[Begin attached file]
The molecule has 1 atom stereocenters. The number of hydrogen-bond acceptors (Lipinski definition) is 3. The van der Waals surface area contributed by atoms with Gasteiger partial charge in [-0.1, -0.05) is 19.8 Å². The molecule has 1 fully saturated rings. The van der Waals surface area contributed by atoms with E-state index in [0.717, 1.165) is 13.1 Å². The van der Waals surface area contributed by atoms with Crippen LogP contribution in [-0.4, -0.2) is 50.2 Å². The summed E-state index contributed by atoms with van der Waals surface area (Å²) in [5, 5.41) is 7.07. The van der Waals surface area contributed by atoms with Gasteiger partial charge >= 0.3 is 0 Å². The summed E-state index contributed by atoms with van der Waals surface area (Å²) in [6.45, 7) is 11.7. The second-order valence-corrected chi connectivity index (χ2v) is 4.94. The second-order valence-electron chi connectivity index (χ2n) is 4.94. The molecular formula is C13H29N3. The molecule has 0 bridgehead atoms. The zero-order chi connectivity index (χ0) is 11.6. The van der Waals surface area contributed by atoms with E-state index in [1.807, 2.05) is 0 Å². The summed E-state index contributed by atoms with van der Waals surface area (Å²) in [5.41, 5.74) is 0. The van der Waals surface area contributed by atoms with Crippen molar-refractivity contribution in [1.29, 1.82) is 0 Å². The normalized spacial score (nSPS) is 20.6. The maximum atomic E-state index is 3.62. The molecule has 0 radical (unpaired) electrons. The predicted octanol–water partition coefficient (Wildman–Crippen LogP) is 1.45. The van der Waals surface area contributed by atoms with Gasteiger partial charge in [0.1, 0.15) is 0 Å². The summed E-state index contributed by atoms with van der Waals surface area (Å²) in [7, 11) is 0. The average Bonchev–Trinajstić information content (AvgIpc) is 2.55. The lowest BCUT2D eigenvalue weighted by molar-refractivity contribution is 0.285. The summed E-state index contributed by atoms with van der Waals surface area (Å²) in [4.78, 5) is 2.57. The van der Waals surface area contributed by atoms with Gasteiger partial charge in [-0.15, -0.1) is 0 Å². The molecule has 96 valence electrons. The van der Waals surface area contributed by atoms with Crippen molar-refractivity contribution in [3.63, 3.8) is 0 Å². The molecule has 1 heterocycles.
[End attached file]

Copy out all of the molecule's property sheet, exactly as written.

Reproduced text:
The molecule has 1 atom stereocenters. The number of hydrogen-bond acceptors (Lipinski definition) is 3. The van der Waals surface area contributed by atoms with Gasteiger partial charge in [-0.1, -0.05) is 19.8 Å². The molecule has 1 fully saturated rings. The van der Waals surface area contributed by atoms with E-state index in [0.717, 1.165) is 13.1 Å². The van der Waals surface area contributed by atoms with Crippen LogP contribution in [-0.4, -0.2) is 50.2 Å². The summed E-state index contributed by atoms with van der Waals surface area (Å²) in [5, 5.41) is 7.07. The van der Waals surface area contributed by atoms with Gasteiger partial charge >= 0.3 is 0 Å². The summed E-state index contributed by atoms with van der Waals surface area (Å²) in [6.45, 7) is 11.7. The second-order valence-corrected chi connectivity index (χ2v) is 4.94. The second-order valence-electron chi connectivity index (χ2n) is 4.94. The molecular formula is C13H29N3. The molecule has 0 bridgehead atoms. The zero-order chi connectivity index (χ0) is 11.6. The van der Waals surface area contributed by atoms with E-state index in [1.807, 2.05) is 0 Å². The summed E-state index contributed by atoms with van der Waals surface area (Å²) in [5.41, 5.74) is 0. The van der Waals surface area contributed by atoms with Crippen molar-refractivity contribution in [1.29, 1.82) is 0 Å². The normalized spacial score (nSPS) is 20.6. The maximum atomic E-state index is 3.62. The molecule has 0 radical (unpaired) electrons. The predicted octanol–water partition coefficient (Wildman–Crippen LogP) is 1.45. The van der Waals surface area contributed by atoms with Gasteiger partial charge in [0.1, 0.15) is 0 Å². The summed E-state index contributed by atoms with van der Waals surface area (Å²) in [7, 11) is 0. The average Bonchev–Trinajstić information content (AvgIpc) is 2.55. The lowest BCUT2D eigenvalue weighted by molar-refractivity contribution is 0.285. The summed E-state index contributed by atoms with van der Waals surface area (Å²) in [4.78, 5) is 2.57. The van der Waals surface area contributed by atoms with Gasteiger partial charge in [-0.15, -0.1) is 0 Å². The molecule has 96 valence electrons. The van der Waals surface area contributed by atoms with Crippen molar-refractivity contribution in [3.63, 3.8) is 0 Å². The molecule has 1 heterocycles.